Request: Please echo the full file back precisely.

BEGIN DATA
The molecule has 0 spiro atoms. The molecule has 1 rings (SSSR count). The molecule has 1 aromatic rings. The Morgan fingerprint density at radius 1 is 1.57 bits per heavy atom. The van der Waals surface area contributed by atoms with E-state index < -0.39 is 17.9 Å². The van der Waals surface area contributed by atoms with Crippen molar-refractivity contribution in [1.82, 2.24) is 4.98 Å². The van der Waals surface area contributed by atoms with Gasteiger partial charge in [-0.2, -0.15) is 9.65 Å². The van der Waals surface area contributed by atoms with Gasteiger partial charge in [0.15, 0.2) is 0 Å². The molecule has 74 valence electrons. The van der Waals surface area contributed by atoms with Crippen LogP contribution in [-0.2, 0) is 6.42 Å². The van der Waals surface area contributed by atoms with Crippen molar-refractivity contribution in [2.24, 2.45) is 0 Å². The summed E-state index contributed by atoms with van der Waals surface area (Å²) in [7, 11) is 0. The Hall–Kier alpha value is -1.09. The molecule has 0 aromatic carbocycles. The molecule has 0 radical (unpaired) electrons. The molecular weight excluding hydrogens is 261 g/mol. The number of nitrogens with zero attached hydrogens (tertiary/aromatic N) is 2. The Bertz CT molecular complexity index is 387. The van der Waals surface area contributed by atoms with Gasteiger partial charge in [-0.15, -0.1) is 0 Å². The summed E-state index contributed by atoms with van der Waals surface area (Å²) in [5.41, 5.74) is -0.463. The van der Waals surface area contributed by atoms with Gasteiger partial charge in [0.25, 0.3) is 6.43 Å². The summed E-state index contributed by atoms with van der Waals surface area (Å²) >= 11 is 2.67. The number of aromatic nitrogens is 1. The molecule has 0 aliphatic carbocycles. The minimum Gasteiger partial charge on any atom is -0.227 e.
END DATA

The molecule has 0 spiro atoms. The molecule has 1 rings (SSSR count). The molecule has 1 aromatic rings. The Morgan fingerprint density at radius 1 is 1.57 bits per heavy atom. The van der Waals surface area contributed by atoms with E-state index < -0.39 is 17.9 Å². The van der Waals surface area contributed by atoms with Crippen molar-refractivity contribution in [1.82, 2.24) is 4.98 Å². The van der Waals surface area contributed by atoms with Gasteiger partial charge in [-0.2, -0.15) is 9.65 Å². The van der Waals surface area contributed by atoms with Gasteiger partial charge in [0.15, 0.2) is 0 Å². The molecule has 74 valence electrons. The van der Waals surface area contributed by atoms with Crippen LogP contribution in [-0.2, 0) is 6.42 Å². The van der Waals surface area contributed by atoms with Crippen molar-refractivity contribution in [2.24, 2.45) is 0 Å². The summed E-state index contributed by atoms with van der Waals surface area (Å²) in [7, 11) is 0. The Hall–Kier alpha value is -1.09. The molecule has 0 aromatic carbocycles. The molecule has 0 radical (unpaired) electrons. The molecular weight excluding hydrogens is 261 g/mol. The number of nitrogens with zero attached hydrogens (tertiary/aromatic N) is 2. The Bertz CT molecular complexity index is 387. The van der Waals surface area contributed by atoms with Gasteiger partial charge in [-0.15, -0.1) is 0 Å². The summed E-state index contributed by atoms with van der Waals surface area (Å²) in [5.41, 5.74) is -0.463. The van der Waals surface area contributed by atoms with Gasteiger partial charge in [0.25, 0.3) is 6.43 Å². The summed E-state index contributed by atoms with van der Waals surface area (Å²) >= 11 is 2.67. The number of aromatic nitrogens is 1. The molecule has 0 aliphatic carbocycles. The minimum Gasteiger partial charge on any atom is -0.227 e.